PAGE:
Is It Better To Oil Or Wax An Axe Handle?

Post Updated: 26 Feb 2023

Oiling your axe handle provides protection from the elements, maintains the appearance of the wood and keeps the wood healthy – but so does a wax finish. So is it better to oil or wax an axe handle?

Which one is better for your axe handle, and why choose one over the other?


Straight to the point – Is It Better To Oil Or Wax An Axe Handle?

To fully protect and axe handle, oil is a better option than wax. Oil will soak deep into the wood fibers giving prolonged protection. A wax finish is merely a coating that needs to be regularly applied to protect the wood.

Oil vs Wax For An Axe Handle [Infographic]

Oil vs Wax for axe handle - Infographic

Is it necessary to treat an axe handle?

If wood is left unprotected it will eventually dry out causing shrinkage and splitting which is no good for an axe. Treating an axe handle with a suitable finish is necessary to preserve and protect the wood from the elements.

But it will also enhance its appearance over time.

An axe is one of those tools that gets better with age. As long as you take good care of the handle. But what type of finish is best for an axe handle… Is it better to oil or wax an axe handle?

What do you treat an axe handle with?

The two main options we have are oils or waxes and each have their own benefits. The main difference between these two treatments is that oil will soak INTO the wood, while waxing provides a protective SURFACE coating.

Both will ensure moisture is kept away from the wood fibers of your axe handle.

I find oil to be a better option because it provides a more complete protection due to the oil soaking right into the wood fibers. Wax is a good BARRIER, but it can wear away quickly on an axe handle through regular use.

And once that barrier is breached, the nasties can get in!

Best oil for axe handles

Oiling an axe handle takes a bit of effort as the oil needs to soak into the wood grain to do its job. Depending on the type of oil a few coats is usually required to fully protect the handle. Drying time between coats is also necessary.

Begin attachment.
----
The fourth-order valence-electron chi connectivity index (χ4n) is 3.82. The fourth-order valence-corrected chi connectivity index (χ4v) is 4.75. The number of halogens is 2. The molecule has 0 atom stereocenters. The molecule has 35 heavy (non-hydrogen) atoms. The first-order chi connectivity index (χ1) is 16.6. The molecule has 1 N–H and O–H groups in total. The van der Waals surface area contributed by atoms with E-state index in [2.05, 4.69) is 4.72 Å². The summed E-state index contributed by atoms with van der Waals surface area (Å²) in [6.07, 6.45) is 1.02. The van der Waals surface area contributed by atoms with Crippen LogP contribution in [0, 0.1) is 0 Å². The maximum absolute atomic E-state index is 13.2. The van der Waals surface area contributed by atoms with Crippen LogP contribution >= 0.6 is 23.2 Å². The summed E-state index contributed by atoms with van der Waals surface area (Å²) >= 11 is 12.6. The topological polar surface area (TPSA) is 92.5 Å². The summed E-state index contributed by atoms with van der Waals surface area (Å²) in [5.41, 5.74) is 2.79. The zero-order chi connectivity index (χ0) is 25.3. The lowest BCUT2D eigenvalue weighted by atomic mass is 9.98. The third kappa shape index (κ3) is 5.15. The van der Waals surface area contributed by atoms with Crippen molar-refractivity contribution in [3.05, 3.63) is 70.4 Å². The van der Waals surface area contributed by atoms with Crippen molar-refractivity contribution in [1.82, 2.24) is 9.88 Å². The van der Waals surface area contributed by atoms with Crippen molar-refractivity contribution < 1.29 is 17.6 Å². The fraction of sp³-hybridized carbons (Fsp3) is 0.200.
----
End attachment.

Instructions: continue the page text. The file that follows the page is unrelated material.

Oiling tends to give a more aesthetic ‘real’ wood finish than a wax coat. And there are numerous drying oils available that give slightly different results once fully cured. But is it better to oil or wax an axe handle?

We’ll get to the wax later on, but the best oil for axe handles is pure Tung oil. This gives a fully waterproof matt finish while maintaining the natural wood feel of the handle.

Many oils are just as effective at preserving the wood but can feel too glossy or slick for a working axe. I find pure Tung oil to be the best option for long term preservation and feel.

Pure Tung Oil

1. Pure Tung oil

Pure Tung oil is exactly that. It’s a 100% natural oil that comes from the seeds of the Tung tree commonly found in China and a few south American countries.

Pure Tung oil provides the most complete protection for your axe handle without ruining the natural wood feel of your axe.

The downside of pure Tung oil is the drying time. It takes a long time to cure between coats and it’s usually necessary to apply a minimum of 6 or 7 coats to ensure the wood is fully saturated, so patience is key.

But there is no finer finish for your axe handle!

Related Article: Best Axe Handle Finish – Tung Oil Or Boiled Linseed Oil?

There are many Tung oil FINISHES out there that people assume are the same thing. These contain only minimal amounts of Tung oil so be sure to get hold of PURE Tung oil.

2. Boiled Linseed Oil

Boiled Linseed oil is the most widely used finish for axe handles since it’s cheap and cures quickly. It provides adequate protection and will enhance the natural color of the wood.

But coats will need to be re-applied regularly to maintain protection. It can also result in a claggy finish if coats are applied too thick so thin coats are essential with boiled linseed oil.

3. Danish Oil

Danish oil is another readily available and cheap oil for treating wood. It’s used widely for a multitude of wooden products from tools to furniture for indoors and out.

It is a good penetrator of wood and is often made of Tung oil or polymerized linseed oil and is essentially a mix of oil and varnish. Danish oil provides some water resistance and a darker finish to the wood.

Best wax for axe handles

Is it better to oil or wax an axe handle? Waxes are generally easier to apply and require almost no drying or clean up. Just rub it onto the wood, let it dry for a moment, and buff it with a soft cloth. But a wax finish wont last nearly as long as an oiled finish.

My preferred wax for axe handles is some good old beeswax. I’d recommend getting hold of a bar (like soap) which you can just rub on like chapstick. Use a heat gun or hairdryer to warm it up then rub over the whole surface of the axe handle.

Bar of Beeswax

Once completely coated, apply some more heat with the heat gun or hairdryer and wipe off the excess wax with a dry rag. Repeat this a couple of times and you’ll be left with a fully waterproof coating that provides a good grip while swinging.


Is it better to oil or wax an axe handle? Really any form of treatment for your axe handle will ensure the wood is protected to a degree, but the best option is an oil-based finish that fully saturates the wood fibers.

Although waxes are an easy option, and they do offer good water resistance, they are easily worn away with regular use so re-application is required more often.

The advantage of a wax finish is the grippy feel it provides – which is useful for an axe handle for obvious reasons. But oiling gives a more thorough protection against the elements and brings out the natural vibrancy of the wood.

For the best of both worlds, a full treatment of pure Tung oil with a top coat of beeswax for grip will make the ultimate finish!


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